Mr Taylor says it’s too late to change the rules now as the process to select a candidate has already begun.
“Rules cannot be bent otherwise you have anarchy so the rules are what the rules are.
“For the current process it is what it is, but we will make due reference to the outstanding commitments she made to New Zealand at our gala,”
Oh, that won’t do.
The left will go ape-shit. Read more »
Guess who the mystery person using the 3 clues. Include in your comments how the clues relate to the mystery person
Jamie Pink, who has been leading the war on P dealers in Ngaruawahia, has been arrested.
Police had already taken Pink’s car earlier in the week, after he claimed he’d lost an eyeball in his fight to rid the town of methamphetamine.
“Following the forensic examination of a vehicle in relation to recent activities in Ngaruawahia, a 45-year-old man has been arrested on charges of unlawful possession of firearms,” a police spokesperson said, quoted by NZME. Read more »
WARNING: Disturbing content.
Police are appealing for information on a New Zealand teenager whose online antics with men have hit headlines around the world.
Reports about the teenager, who purports to be a 17-year-old and uses the online moniker ‘Poison Ivy’, have been published in the Daily Mail and the Sun this week.
It has been alleged that the teen reportedly finds vulnerable men in online gaming communities before requesting them to do various tasks.
The teen’s Twitter profile says she treats “all men like s*** because they are weak and they deserve it. I bully the weak to make them weaker as I simultaneously grow stronger”.
Police in New Zealand confirmed they were aware of the media reports but were yet to launch an official investigation.
“Based on initial enquiries, police have not been able to confirm if this individual is in New Zealand or whether there are any matters that need addressing from a police perspective,” a spokeswoman said.
“If anyone recognises the image of ‘Hanna’ aka ‘Poison Ivy’ as being a person residing in New Zealand, we would encourage them to contact police.
So what image does the NZ Herald publish? Read more »
Dr Elizabeth Stanley is the director of the Institute of Criminology at Victoria University of Wellington. She’s been compelled to stick her oar into the debate:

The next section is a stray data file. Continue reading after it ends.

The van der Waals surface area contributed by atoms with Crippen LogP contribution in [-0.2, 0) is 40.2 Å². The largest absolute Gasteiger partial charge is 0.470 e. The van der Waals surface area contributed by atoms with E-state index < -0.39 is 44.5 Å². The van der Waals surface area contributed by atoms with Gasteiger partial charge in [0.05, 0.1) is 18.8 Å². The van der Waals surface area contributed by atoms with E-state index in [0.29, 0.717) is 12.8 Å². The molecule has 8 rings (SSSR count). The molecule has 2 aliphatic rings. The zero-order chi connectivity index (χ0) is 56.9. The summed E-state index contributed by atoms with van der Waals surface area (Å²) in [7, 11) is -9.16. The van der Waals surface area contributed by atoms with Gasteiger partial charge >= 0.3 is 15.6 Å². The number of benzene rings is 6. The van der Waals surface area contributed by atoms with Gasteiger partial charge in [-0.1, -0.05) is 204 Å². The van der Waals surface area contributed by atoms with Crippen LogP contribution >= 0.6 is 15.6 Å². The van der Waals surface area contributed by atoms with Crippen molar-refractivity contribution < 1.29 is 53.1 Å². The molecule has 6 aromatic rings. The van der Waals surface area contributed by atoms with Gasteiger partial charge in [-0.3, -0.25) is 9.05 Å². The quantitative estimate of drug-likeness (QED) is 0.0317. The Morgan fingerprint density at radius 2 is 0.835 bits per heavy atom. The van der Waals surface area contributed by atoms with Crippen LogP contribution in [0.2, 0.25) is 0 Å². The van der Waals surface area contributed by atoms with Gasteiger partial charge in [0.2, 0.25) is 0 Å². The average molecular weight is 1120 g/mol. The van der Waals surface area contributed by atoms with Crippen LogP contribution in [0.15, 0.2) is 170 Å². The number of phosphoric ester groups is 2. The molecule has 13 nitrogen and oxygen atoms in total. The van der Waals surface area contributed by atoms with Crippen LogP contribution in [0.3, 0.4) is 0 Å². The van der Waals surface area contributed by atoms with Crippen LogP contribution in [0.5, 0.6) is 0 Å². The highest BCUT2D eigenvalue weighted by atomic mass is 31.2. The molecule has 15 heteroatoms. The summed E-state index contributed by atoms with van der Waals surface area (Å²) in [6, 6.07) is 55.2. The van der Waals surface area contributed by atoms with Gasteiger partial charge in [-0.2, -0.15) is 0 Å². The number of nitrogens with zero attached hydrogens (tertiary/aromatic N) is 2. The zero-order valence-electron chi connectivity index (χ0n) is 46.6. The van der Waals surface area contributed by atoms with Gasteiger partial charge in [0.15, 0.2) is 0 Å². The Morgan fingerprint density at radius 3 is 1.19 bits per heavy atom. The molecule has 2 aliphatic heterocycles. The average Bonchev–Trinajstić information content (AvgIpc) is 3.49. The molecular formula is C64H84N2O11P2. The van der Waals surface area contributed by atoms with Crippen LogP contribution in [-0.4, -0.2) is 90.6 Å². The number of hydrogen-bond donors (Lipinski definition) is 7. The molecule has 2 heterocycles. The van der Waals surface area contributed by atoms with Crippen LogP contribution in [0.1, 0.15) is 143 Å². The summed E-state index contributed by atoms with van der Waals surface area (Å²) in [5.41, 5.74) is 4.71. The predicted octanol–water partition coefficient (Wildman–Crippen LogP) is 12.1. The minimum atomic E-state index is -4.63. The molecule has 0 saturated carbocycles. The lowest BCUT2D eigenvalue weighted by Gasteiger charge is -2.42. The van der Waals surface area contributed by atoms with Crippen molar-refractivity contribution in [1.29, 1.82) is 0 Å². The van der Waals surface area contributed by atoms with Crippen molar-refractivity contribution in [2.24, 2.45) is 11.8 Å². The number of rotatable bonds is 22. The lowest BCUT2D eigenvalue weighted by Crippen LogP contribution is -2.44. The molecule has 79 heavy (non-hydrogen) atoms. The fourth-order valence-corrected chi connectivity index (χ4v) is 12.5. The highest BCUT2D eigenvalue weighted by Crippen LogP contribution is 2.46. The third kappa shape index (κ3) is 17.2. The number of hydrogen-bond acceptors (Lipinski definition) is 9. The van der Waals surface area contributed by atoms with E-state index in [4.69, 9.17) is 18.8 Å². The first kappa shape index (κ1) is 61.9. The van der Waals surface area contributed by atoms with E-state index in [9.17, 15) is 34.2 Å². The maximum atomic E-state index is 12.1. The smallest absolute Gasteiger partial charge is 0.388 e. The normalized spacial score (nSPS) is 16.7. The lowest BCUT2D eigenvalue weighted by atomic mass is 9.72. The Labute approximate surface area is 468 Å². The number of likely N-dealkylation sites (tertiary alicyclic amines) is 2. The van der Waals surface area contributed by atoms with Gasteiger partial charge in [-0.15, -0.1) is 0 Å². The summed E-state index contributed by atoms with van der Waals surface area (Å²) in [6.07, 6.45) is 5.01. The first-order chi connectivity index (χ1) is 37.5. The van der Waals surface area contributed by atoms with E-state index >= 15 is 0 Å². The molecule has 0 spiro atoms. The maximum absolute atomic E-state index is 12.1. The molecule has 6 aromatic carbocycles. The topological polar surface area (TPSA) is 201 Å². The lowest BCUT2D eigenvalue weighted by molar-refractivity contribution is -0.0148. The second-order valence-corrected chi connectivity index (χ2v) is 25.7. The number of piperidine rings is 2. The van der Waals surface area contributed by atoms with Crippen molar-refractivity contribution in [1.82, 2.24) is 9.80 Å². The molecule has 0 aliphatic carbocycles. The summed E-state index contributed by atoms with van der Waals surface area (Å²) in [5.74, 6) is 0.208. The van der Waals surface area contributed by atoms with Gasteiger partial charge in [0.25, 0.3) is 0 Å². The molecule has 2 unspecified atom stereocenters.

Police Minister Judith Collins faced a barrage of criticism recently for her dismissal of poverty as a “driver” of crime. For the minister, crime problems are “primarily” linked to “a lack of responsibility” among parents.
Responsibilisation has become a dominant feature of the Government’s approach to significant social problems.
Can’t afford housing in the place you and your children were born? Solution: move to another island and start over.
Struggling to cover weekly basic necessities on a poorly paid full-time job? Solution: enhance your “flexible working” with different employers or take out a Government loan.
And the alternative is? Give them more money? If we could spend ourselves out of poverty and crime, we would have done so already. In fact, during most Labour governments, spending goes up in these areas, with no noticeable difference in these kinds of problems.
…our best research repeatedly tells us that other crimes, including family violence or youth crime, are linked to poverty and inequalities.
The crimes we label, police, control and punish tend to be committed by those who endure significant economic disadvantage. In New Zealand, this has a further layer, as Maori suffer multiple levels of marginalisation. Read more »
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The word for today is…
nudnik (noun) – An obtuse, boring, or bothersome person; a pest.
Source : The Free Dictionary
Etymology : 1947, from Yiddish, with agential suffix -nik + Polish nuda “boredom” or Russian nudnyi “tedious, boring,” from Old Church Slavonic *nauda-, from PIE *neuti- “need” from root *nau- “death, to be exhausted”.